I’m at Bath Ruby 2015, live blogging some of the talks
- Live coding!
- Code for sending mail to a list of recipients based on a csv
- Will fail if one of the recipients fails to get parsed
- CSV should get injected as a dependency rather than bring parsed in this class.
- Class has multiple responsibilities: parsing and mailing
- TDD: Should take very little time and effort to run tests (his are two keystrokes and no time)
- an ‘extract class’ refactoring:
- add the class we want in the initialiser
- create an empty spec
- create the class
CSV::strip_heredoc- Look up
- Don’t write specs for private methods - test them implicitly through the public methods
- Spec style for parsing output:
- create a csv string
- create an output hash
- expect parsing the csv string to equal the output hash
- TDD approach - do only the smalles thing to get the message to change: e.g. create initializer with no args, then add one arg, then start to define behaviour
- Now actually use the parser.
- Tests green = OVERWHELMING INSTINCT TO COMMIT!
- “Component test” = integration test just covering a selection of components (?)
- Test refactoring: extract methods! (e.g. to do repeated stubbing and other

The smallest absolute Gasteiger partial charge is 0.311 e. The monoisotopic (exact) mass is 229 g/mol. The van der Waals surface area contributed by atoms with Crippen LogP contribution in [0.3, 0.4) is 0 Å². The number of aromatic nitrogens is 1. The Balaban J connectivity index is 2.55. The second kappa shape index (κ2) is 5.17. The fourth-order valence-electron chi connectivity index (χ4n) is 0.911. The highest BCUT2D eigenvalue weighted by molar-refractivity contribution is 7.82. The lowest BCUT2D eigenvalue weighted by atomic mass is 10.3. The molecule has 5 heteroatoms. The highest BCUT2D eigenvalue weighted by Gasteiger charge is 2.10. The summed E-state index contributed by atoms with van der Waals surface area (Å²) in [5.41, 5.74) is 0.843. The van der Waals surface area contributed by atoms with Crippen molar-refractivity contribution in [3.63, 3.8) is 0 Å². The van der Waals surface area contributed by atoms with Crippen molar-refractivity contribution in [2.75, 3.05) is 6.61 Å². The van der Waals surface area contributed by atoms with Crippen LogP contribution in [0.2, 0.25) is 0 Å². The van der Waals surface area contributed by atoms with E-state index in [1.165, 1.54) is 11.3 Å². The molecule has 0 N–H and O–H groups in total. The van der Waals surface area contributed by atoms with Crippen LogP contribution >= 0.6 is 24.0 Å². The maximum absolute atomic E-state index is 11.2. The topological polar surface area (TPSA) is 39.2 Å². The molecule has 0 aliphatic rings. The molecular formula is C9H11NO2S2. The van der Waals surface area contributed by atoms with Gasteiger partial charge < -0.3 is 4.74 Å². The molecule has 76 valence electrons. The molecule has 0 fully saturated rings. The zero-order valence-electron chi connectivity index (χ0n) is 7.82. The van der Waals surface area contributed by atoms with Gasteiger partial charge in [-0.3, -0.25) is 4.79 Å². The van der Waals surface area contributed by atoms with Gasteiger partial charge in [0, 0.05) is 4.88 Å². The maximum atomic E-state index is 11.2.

- could use
before, but tends to do this later or not at all. Makes specs harder to read and maintain (?): each spec is different. Extracting method is definitely the first step.
- could use
- “We make a mess first, then we clean it up”
- Invert control: it’s odd that we pass the csv into the Invitations class
- Instead, “build dependencies at higher level and pass it down to lower levels” (??)
- Instead of passing the csv to invitations and creating a parser based on it, let’s send invitations to the parser (!)
- Inverting control benefits:
- Easier to follow Open/Closed principle
- Shorter specs
- Question “The specs passed from the beginning, so weren’t you done?”
- Answer: Refactoring makes more flexible maintainable code